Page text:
Conservationists from Ingwe Leopard Research (www.ingweleopard.com) are helping to conserve the last of the infamous ‘big five’ still roaming free in South Africa.
The term ‘big five’ was first used by big game hunters to identify the most dangerous animals to hunt (Lion, Elephant, Rhino, Buffalo and Leopard). Thankfully it is a term that is now more likely to be associated with tourist safaris and game viewing.
Over the centuries most of the big five were hunted out in all but National Parks and Private Game Reserves. However that is not the case for leopards. They still survive (all be it in dwindling numbers) roaming free, mainly on rural farmland and in remote
The Ingwe Leopard Research team based near Lydenburg, Mpumalanga are working hard to gather data on the movement and behaviors of these animals and to help to protect the species. As is very common with any conservation project, human conflict is probably
the biggest issue they have to deal with. Whether that be from poaching or hunting.
Poachers’ snares account for an unknown number of leopard deaths each year, far in excess of the snares that are discovered. However it is also sadly true that leopard hunting is still prevalent. Livestock owners can still be being granted permits to kill
assumed livestock killers. Not only that but CITES enable one hundred and fifty hunting permits to be issued each year to international big game hunters looking for a skin to mount on their wall at home.
Although it is sometimes difficult to set aside the emotional and moral issues around the killing of leopards, there is a need to focus on the practical issues of control and regulation if we are to make any changes. Whilst a ban on all leopard hunting is
an ideal that many people would like to see in place, it is a long way off. A phased approach is required such that practical steps can be taken towards that goal. The first priority must be to gain a better understanding of leopard numbers and behaviors.
In this regard, facts can be a better form of ammunition than bullets. This work is in the remote cattle ranches and mountainous regions where most human conflict occurs. It is in these areas where leopards need to be protected from humans, but also farmer’s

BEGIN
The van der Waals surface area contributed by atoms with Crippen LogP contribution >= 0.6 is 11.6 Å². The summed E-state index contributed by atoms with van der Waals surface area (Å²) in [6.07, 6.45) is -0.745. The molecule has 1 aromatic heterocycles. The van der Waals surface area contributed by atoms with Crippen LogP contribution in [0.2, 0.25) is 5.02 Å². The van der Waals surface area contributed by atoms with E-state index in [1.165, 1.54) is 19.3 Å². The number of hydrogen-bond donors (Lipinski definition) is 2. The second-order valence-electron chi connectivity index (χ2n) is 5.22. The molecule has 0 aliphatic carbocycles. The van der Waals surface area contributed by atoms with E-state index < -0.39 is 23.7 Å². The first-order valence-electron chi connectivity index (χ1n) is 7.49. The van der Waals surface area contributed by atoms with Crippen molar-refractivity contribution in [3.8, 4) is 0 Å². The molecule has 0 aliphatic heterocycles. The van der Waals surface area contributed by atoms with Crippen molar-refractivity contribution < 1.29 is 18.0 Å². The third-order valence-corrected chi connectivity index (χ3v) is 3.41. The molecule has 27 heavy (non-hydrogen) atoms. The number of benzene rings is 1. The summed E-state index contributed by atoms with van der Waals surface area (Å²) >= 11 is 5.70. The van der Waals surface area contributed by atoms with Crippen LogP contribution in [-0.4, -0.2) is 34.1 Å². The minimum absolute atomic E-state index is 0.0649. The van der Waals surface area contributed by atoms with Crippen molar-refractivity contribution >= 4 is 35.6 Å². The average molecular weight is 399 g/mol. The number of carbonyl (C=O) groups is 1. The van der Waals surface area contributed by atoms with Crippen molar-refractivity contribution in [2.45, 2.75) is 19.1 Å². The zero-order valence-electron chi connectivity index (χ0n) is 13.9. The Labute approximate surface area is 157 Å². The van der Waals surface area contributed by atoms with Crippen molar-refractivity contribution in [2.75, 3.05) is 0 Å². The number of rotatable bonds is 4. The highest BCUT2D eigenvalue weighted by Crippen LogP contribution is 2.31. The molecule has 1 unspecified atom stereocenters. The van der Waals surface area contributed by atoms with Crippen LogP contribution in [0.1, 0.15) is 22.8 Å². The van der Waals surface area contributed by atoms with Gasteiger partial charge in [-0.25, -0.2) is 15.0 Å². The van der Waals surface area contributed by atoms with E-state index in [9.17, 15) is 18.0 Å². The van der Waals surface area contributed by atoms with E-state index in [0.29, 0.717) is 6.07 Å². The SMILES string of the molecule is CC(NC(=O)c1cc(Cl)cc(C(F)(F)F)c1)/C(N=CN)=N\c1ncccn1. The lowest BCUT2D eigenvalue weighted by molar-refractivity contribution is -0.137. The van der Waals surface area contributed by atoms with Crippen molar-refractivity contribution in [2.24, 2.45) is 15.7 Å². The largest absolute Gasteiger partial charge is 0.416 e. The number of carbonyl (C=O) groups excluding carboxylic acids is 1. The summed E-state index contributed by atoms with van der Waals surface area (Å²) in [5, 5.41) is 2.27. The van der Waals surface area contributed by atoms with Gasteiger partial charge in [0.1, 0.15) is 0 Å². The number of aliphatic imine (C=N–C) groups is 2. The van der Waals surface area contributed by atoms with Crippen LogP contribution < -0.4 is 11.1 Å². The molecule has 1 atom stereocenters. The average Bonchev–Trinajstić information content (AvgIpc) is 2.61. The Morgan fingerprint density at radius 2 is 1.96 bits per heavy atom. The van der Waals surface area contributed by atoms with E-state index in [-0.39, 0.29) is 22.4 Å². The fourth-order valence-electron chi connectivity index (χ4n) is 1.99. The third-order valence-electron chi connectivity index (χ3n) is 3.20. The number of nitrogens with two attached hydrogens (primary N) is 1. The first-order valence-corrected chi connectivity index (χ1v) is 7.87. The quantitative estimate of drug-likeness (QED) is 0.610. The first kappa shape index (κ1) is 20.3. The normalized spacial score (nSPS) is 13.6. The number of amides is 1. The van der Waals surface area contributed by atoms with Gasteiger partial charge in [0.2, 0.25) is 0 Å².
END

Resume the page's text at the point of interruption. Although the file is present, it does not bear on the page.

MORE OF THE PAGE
livelihoods need to be protected from predators.
The leopard sits at the top of the food chain and its very presence is a key indicator of the ecological health of an area and should be celebrated as such. So what is the future of free roaming leopards? The bottom line is that Ingwe and many other similar
research groups need to continue with their work to gather data to help to affect wildlife management policies.
But in the meantime there is good news. There is a reason that leopards have survived so long, when lion, cheetah and other large predators have been hunted out. The leopard is a very adaptable creature. Over the last five years, the Ingwe Leopard Research
team has seen how leopards have adapted to changes in their area as land use and human pressure have changed. The team works in sparsely populated areas where they have helped to reduce hunting, with the resultant effect that leopards are becoming more relaxed
and can be seen as an asset for tourism rather than hunting. They are helping to establish leopard friendly areas in association with landowners and livestock farmers and within those areas develop pragmatic methods for farmers to live and work in harmony
with predators. That requires give and take and ongoing effort on all sides but there is light at the end of the tunnel.
In an effort to help to raise funds for their work, the Ingwe Leopard Research Team has developed a unique African safari for international guests. They believe that tourism and conservation go hand in hand. Each needs the other to succeed. With that in
mind, On Track Safaris (www.ontracksafarisuk.com) was formed to not only provide a unique big five safari experience and raise funds for conservation, but also to allow guests to go one step further than the normal safari rhetoric and become involved.
Author: Will Fox